All of this was a dumb chain of events, but it got me back home with a certain amount of money in my bank account. And so for the next couple of months, I was able to just chill and enjoy life. No job, no stress, no responsibilities, little expenses. I didn't have a single life goal either, and I still remember this time as possibly the most blissful period in my life. Naïve, but blissful.

Three things happened over the course of the next few years:

  • I started freelancing, which was an extra income stream.
  • I then started a small software business, which got moderately successful.
  • I got a little extra cash from a relative in exchange for real estate help.

I kept my personal expenses low, and in the early stages my business was a one-man show, so I also had little business expenses. The only two numbers I saw were my bank account statements, and they looked alright, so I still didn't bother to learn budgeting.

I was becoming complacent.

How to go broke and stay there

Can you afford not to budget?

Kinda. If your income is much greater than your expenses, you can get by without budgeting. But would you really bet on it staying this way?

Watch out for:

  • The loss of income. You get fired, you get divorced, your business goes down.
  • The increase in expenses. You start living above your means, you experience an emergency, you make a big purchase.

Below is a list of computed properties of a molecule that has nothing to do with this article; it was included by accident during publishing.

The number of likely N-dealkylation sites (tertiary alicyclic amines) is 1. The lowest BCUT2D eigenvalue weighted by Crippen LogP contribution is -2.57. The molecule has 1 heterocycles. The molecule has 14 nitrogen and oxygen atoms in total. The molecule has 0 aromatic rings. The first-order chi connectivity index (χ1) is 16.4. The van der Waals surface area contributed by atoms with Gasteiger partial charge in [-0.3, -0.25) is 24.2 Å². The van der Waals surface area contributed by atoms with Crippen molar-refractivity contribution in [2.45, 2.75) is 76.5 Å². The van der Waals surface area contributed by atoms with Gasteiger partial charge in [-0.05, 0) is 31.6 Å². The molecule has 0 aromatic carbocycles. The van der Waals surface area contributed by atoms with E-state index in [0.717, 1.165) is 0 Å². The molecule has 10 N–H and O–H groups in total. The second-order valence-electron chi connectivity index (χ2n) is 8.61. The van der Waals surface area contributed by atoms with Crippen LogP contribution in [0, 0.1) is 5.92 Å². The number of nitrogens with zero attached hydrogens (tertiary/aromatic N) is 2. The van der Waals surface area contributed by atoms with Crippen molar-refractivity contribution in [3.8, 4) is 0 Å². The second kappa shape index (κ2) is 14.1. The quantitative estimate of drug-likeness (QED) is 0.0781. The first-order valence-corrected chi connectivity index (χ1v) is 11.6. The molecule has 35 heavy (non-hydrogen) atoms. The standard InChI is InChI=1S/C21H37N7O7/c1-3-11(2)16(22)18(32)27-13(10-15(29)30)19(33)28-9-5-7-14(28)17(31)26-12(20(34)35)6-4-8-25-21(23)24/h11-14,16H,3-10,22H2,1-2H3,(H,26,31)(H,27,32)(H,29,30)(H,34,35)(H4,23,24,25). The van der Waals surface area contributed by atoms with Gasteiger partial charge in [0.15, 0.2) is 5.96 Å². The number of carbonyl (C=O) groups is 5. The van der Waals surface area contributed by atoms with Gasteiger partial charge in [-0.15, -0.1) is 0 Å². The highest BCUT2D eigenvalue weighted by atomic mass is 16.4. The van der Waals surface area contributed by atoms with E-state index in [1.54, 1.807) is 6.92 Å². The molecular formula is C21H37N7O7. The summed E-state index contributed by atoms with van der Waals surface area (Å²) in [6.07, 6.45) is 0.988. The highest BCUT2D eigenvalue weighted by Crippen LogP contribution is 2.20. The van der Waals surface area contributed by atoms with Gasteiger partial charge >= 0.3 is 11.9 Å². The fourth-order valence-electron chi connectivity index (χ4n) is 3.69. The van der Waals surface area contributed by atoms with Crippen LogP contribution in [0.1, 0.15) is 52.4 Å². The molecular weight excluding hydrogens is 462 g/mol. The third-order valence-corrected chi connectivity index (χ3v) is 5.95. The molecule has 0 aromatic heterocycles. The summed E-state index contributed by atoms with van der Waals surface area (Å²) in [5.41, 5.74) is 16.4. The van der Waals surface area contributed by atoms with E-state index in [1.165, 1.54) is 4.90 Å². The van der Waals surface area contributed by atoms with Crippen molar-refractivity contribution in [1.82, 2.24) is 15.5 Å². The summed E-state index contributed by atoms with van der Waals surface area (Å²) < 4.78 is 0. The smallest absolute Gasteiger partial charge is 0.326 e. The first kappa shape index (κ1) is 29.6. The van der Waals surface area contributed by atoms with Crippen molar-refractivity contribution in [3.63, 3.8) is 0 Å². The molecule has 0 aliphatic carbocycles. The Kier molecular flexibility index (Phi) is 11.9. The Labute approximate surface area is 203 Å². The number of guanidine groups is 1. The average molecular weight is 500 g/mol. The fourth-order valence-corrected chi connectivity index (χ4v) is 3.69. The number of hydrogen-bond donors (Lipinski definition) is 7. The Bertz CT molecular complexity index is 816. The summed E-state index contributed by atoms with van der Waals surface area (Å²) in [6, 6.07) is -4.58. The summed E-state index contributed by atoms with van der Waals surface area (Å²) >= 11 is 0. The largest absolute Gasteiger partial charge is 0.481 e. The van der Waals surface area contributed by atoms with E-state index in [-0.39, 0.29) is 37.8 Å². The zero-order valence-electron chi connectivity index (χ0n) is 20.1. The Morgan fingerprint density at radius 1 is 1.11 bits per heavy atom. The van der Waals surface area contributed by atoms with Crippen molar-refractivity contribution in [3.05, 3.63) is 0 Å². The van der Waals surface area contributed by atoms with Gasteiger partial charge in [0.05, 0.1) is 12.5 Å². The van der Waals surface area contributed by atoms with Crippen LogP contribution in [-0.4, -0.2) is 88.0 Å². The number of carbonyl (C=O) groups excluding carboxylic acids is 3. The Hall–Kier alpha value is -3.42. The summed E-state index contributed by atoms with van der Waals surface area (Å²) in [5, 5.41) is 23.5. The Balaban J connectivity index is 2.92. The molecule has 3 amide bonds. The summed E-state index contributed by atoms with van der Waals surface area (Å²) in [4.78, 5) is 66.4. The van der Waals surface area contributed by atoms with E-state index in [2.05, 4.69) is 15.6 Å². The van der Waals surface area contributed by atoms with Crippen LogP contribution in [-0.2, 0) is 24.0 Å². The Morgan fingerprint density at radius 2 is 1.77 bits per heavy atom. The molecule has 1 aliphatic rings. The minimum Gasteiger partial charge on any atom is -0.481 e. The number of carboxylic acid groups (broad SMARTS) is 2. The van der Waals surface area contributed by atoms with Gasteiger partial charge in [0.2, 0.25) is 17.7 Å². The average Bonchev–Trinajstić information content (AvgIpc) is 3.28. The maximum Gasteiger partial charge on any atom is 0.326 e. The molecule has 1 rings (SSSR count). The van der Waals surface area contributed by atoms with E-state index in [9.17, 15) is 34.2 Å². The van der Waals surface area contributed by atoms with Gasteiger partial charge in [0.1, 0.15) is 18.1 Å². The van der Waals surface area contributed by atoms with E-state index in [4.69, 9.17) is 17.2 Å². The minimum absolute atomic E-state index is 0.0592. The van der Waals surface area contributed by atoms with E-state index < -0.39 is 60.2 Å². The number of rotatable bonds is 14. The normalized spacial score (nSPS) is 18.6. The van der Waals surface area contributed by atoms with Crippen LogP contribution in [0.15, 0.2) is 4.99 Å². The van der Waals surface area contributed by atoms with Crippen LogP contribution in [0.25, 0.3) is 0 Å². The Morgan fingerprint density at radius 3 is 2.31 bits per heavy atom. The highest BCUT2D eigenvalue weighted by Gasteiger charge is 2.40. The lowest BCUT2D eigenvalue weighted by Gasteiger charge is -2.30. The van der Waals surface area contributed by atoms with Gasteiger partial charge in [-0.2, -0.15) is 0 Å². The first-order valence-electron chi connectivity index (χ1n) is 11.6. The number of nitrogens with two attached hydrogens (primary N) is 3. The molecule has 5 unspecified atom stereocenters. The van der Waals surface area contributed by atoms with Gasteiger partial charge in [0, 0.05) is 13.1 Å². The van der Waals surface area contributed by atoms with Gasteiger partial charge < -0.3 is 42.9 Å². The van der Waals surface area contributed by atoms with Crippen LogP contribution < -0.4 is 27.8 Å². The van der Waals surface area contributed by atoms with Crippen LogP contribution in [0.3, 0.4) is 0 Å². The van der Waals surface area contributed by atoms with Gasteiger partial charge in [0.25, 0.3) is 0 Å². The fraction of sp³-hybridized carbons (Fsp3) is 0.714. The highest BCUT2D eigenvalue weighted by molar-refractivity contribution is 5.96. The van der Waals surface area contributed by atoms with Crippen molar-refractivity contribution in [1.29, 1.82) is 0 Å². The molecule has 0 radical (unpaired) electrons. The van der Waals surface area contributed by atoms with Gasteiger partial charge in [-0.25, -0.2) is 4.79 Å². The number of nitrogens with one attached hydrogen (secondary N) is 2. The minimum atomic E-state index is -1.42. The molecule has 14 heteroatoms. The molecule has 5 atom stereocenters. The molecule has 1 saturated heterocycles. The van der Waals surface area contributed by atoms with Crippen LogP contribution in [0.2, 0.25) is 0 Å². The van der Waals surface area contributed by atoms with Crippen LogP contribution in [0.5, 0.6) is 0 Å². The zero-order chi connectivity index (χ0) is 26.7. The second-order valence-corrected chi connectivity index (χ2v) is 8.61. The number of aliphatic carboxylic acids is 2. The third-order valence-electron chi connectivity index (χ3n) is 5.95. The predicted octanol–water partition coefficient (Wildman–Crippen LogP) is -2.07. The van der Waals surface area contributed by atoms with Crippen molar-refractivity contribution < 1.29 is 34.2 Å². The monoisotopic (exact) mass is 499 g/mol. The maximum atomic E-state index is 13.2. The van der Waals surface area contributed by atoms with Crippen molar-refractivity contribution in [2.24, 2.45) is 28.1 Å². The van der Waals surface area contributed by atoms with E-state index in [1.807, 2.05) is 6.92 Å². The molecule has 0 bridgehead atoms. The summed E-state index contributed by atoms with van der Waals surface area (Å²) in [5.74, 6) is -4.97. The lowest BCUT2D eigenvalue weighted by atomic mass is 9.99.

In my case, it started with my expenses.

I got complacent and increased my personal and business spending over the course of a few years. It wasn't anything huge, I didn't buy a yacht or anything, but that's the thing

When you're not paying attention to your finances, it's easy to lose track of your expenses. And even relatively small expenses add up quickly. They compound.

I started traveling and took up a few expensive hobbies. My business spending also increased as I started hiring people and initiating new projects. And I had the money in my bank accounts, so why wouldn't I?

It wasn't sustainable in the long run, but it wasn't a problem as long as the revenue kept growing.

And it kept growing.

Then it stopped growing.

Then it started falling.